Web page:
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Lyme disease

Dr Karen Martin
Reviewed by Dr Karen MartinReviewed on 19.10.2023 | 3 minutes read
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Lyme disease is a condition caused by a bacteria called Borrelia burgdorferi, which is spread by an insect called a tick. It is called Lyme disease after the American town where it was first described. The ticks bite an infected animal and then bite us. An infected tick often leaves a classic mark of Lyme disease: a distinctive circular rash, described as a bullseye on a dartboard. This rash may take up to a month to develop, and some don't get it at all. Anyone affected might feel unwell with a fever, muscle aches, headaches and lethargy.

If left untreated, Lyme disease can progress to cause multiple symptoms in many different parts of the body that last weeks or months after the initial infection.

There are three stages of Lyme disease:

  1. Early local skin reaction – this happens 3 to 36 days after being bitten by an infected tick and causes the classical bullseye rash and – in about 1 in 3 cases – a flu-like illness for a few days.

  2. Early disseminated disease, which can happen weeks or months afterwards. This includes joint problems such as pain and swelling (often in the knee), nerve inflammation, palpitations, dizziness and breathlessness.

  3. Late disease. This can happen years later with many possible symptoms, including persistent joint problems, confusion, mood changes and memory problems, weakness and tiredness.

What are ticks?

Ticks are small, spider-like creatures that feed on the blood of animals and humans. They are found in grasslands and woodlands, and sometimes even in your garden. Ticks cling on when someone or something brushes past them. They bite and then start to feed on your blood. You may notice them once they have been feeding, as they swell up into little brown lumps.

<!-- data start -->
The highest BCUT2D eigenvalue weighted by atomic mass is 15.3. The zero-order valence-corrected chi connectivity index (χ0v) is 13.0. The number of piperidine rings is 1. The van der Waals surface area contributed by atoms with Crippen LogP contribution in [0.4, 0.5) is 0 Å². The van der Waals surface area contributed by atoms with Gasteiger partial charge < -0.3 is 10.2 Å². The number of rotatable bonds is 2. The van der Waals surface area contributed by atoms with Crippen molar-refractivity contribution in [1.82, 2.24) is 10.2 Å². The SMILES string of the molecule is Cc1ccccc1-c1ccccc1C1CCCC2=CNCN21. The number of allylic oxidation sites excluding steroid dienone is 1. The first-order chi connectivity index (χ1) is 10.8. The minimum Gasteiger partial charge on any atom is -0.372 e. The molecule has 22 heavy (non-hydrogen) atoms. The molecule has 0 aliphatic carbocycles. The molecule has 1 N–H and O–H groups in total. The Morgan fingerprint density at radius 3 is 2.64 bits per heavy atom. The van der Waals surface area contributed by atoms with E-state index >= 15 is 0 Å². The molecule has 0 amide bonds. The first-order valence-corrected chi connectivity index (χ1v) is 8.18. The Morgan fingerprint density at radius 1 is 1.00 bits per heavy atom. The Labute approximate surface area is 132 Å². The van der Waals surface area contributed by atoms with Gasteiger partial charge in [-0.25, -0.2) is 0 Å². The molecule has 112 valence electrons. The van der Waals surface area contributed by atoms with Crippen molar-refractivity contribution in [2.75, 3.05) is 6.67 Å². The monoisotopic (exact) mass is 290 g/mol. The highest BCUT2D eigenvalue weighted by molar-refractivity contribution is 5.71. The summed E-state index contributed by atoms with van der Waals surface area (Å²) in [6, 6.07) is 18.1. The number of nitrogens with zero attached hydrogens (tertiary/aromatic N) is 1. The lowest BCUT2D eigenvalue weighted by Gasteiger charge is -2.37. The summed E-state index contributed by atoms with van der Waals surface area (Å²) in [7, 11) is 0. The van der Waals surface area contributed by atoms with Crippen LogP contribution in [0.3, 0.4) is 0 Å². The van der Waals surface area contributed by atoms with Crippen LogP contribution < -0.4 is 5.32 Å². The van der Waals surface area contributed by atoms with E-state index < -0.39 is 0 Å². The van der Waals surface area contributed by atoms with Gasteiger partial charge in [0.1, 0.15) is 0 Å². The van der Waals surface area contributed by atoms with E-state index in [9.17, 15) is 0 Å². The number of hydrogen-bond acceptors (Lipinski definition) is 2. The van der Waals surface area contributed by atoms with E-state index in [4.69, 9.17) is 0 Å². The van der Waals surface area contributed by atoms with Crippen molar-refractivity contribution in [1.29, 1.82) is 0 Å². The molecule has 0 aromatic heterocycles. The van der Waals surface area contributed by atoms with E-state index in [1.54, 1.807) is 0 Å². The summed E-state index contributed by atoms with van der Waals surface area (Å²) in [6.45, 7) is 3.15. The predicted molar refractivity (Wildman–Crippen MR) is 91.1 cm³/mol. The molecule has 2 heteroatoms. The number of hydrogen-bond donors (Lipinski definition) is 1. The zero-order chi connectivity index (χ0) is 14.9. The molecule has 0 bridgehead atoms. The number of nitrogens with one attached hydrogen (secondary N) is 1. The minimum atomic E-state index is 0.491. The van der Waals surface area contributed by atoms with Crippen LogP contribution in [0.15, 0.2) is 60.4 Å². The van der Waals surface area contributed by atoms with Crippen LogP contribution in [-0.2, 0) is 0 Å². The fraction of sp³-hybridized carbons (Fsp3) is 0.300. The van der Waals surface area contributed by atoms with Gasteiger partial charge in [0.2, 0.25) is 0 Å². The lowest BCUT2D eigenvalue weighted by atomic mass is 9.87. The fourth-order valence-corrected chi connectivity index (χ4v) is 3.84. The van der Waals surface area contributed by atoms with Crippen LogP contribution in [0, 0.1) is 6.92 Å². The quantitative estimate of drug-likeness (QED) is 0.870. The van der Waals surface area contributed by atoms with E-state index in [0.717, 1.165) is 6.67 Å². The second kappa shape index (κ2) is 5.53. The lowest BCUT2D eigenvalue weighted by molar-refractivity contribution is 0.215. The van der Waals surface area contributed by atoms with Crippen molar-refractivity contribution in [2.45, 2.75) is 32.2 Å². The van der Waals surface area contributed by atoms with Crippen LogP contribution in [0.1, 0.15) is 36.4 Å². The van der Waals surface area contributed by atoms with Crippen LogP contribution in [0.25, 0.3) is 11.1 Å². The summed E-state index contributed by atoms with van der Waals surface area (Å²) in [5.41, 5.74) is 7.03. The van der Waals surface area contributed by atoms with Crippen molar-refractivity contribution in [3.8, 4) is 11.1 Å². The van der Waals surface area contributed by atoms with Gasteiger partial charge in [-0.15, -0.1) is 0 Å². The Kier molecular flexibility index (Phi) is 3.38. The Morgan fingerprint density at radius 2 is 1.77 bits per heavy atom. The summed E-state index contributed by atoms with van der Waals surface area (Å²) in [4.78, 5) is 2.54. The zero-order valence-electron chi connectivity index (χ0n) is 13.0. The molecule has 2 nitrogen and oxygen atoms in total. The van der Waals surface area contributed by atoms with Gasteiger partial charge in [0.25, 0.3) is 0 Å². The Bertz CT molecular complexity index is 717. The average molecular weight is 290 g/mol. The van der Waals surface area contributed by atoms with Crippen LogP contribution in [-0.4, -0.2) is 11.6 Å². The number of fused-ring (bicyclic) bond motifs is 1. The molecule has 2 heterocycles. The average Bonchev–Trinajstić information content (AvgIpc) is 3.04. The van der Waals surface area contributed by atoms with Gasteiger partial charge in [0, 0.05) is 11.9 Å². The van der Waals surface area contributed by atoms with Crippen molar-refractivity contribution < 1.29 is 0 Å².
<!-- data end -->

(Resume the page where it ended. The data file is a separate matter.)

They will drop off once they have finished their feed, but this can be days later. Be aware that ticks can transmit bacteria, causing other diseases alongside Lyme disease. Simple self-help can go a long way, and after being out for a long walk, check yourself over for any little mites. Have a good look and feel, including places like the groin and hairlines, get a trusted companion to check less accessible areas. Check your pets too - ticks like furry necks and floppy dogs' ears.

When should I see my doctor?

Not all ticks carry disease. If you have been bitten by a tick, or think you may have been bitten by a tick, watch out for signs that can indicate you need to see a doctor. If you have a rash that looks like a bullseye, you should take a photo and ask your doctor to take a look. Your doctor may prescribe some antibiotic tablets or send you for a blood test to investigate further.

Am I fit for work?

You are fit for work if you have been bitten by a tick. If you have more serious symptoms, you may need to see your doctor.

What will the doctor do?

The doctor will ask about your symptoms and, if you are comfortable, examine you. Depending on the possible diagnosis, further tests such as blood tests may be carried out, or you may be referred to a specialist department. The doctor may prescribe medication such as antibiotics in stage one of the illness.

The doctor may also prescribe some medication to help with your symptoms.

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This article has been written by UK-based doctors and pharmacists, so some advice may not apply to US users and some suggested treatments may not be available. For more information, please see our T&Cs.
Dr Karen Martin
Reviewed by Dr Karen Martin
Reviewed on 19.10.2023
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